Maria Currás. /Laura M. Lombardía. CNIO
“We want to broaden the network of hospitals that might benefit from genetic counselling and to conduct studies in families with tumours for which no genetic causes have been identified so far”
About 10 percent of tumours are hereditary, but only 30 to 40 percent of the genes responsible for them have been identified
Dr Currás is a medical doctor specialising in thyroid, adrenal and neuroendocrine tumours. For the past four years, she worked at the Navarra University Clinic in Madrid
Maria Currás Freixes (Barcelona, 1983) joins the team at the Spanish National Cancer Research Centre (CNIO) as head of the Familial Cancer Clinical Unit. This Unit will work to broaden the network of hospitals that might benefit from genetic counselling and to improve genetic diagnostics in order to better identify the genes responsible for the predisposition to familial cancer.
“Being at CNIO gives you the chance to keep abreast of the state of the art of cancer research, which helps you identify new cancer genes and unravel their clinical characteristics. In addition, you have access to the CNIO platforms, which enable you to take part in Spanish and international projects,” Dr Currás remarks.
The Familial Cancer Unit provides innovative technologies to the National Health System and the scientific community, works with hospital services by offering genetic counselling to patients and their families (Familial Cancer Clinical Unit), and carries out genetic studies in families with suspected hereditary cancer syndromes (Hereditary and Familial Cancer, Hereditary Endocrine Cancer Group). The Unit also identifies new hereditary cancer genes, which are then the focus of clinical studies aimed at helping families.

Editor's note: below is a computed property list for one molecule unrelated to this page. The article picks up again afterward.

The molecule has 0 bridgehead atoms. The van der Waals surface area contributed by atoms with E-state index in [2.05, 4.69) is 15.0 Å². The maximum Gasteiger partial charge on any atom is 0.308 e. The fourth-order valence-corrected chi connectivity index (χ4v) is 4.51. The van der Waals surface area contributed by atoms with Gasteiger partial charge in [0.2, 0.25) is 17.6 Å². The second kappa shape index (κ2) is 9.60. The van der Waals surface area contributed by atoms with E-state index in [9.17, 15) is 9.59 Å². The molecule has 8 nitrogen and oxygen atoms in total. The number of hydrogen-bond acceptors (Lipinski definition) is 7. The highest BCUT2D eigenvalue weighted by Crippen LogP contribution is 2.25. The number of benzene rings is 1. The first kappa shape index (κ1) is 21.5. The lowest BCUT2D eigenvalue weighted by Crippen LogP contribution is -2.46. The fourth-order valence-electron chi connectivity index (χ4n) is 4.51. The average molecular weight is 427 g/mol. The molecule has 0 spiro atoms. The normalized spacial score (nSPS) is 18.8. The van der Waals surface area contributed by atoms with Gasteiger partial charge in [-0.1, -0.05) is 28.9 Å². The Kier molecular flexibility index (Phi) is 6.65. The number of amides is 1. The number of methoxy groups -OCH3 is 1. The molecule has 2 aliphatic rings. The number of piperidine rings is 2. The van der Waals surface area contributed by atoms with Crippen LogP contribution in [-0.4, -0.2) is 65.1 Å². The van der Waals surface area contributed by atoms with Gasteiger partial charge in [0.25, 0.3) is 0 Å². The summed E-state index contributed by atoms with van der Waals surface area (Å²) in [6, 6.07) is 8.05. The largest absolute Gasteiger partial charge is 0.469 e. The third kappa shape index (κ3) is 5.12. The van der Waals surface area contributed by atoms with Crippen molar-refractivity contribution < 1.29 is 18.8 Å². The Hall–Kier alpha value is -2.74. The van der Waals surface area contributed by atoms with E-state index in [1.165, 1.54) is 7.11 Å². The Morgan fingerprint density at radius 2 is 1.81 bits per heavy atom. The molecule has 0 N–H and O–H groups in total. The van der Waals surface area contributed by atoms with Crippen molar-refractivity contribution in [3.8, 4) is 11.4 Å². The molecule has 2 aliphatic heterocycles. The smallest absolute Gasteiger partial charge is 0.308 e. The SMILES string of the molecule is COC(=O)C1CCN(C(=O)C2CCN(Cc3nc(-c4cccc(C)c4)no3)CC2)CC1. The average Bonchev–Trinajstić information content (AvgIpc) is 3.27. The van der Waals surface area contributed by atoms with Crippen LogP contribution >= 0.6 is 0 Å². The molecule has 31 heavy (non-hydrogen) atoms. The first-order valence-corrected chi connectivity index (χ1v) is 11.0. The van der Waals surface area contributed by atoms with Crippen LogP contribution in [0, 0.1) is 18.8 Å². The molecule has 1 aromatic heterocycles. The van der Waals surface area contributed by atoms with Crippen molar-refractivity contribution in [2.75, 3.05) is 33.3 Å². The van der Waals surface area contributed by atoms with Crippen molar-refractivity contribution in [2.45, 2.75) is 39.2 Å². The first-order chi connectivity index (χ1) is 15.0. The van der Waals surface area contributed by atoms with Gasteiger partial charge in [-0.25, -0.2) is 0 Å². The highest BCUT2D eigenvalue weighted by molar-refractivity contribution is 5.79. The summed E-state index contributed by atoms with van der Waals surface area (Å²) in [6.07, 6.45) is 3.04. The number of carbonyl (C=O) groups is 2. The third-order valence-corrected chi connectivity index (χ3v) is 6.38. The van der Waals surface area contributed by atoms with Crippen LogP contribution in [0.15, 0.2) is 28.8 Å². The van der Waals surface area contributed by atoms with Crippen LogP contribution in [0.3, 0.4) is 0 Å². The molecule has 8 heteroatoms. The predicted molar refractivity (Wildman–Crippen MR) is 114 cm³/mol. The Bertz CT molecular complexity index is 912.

Since 2005, the Unit, working with the Fuenlabrada University Hospital, has offered genetic counselling to more than 5000 patients and their families.
The most common types of hereditary cancer include some types of breast, ovarian and colon cancers, melanoma, endocrine tumours and tumour syndromes. One of Dr Currás’ goals is to increase her Unit’s activity in order to contribute to the genetic study of some types of familial cancer, like pancreatic and stomach cancer, which have seen a rising incidence in the population.
As head of the Unit, she will lead her team in the search for new genes to account for the hereditary component of tumours for which no genetic causes have been found. About 10 percent of tumours are hereditary, but only 30 to 40 percent of the genes responsible for them have been identified.
Since April 2020, the Familial Cancer Unit has been working with the Human Genotyping Unit in the identification of markers that can be used to stratify the population and predict which individuals may be at higher risk of developing serious symptoms of Covid-19.
About Maria Currás
Maria Currás obtained her MD from the Universitat Autònoma de Barcelona in 2007 and completed her residency in Endocrinology at San Carlos Clinical Hospital in Madrid. In her final year of residency, she joined the Hereditary Endocrine Cancer Group at the CNIO, led by researcher Mercedes Robledo.
Supported by a Severo Ochoa predoctoral fellowship she completed her thesis in the same group, where she studied the genetic basis of pheochromocytoma and paraganglioma, two rare neuroendocrine tumours characterised by genetic heterogeneity and clinical unpredictability. Her research helped to establish molecular diagnostics standards for these types of neuroendocrine cancers, which have been applied not only in Spain but also internationally
Her dissertation won the Spanish Society of Endocrinology and Nutrition (FSEEN) Award for Best PhD Dissertation in the Field of Endocrinology, Diabetes and Nutrition.
After finishing her PhD, she worked in medical care in the area of endocrinology in several hospitals – Villalba, Rey Juan Carlos (Móstoles) and Navarra University Clinic (for the past four years) –, focusing on thyroid, adrenal and neuroendocrine tumours.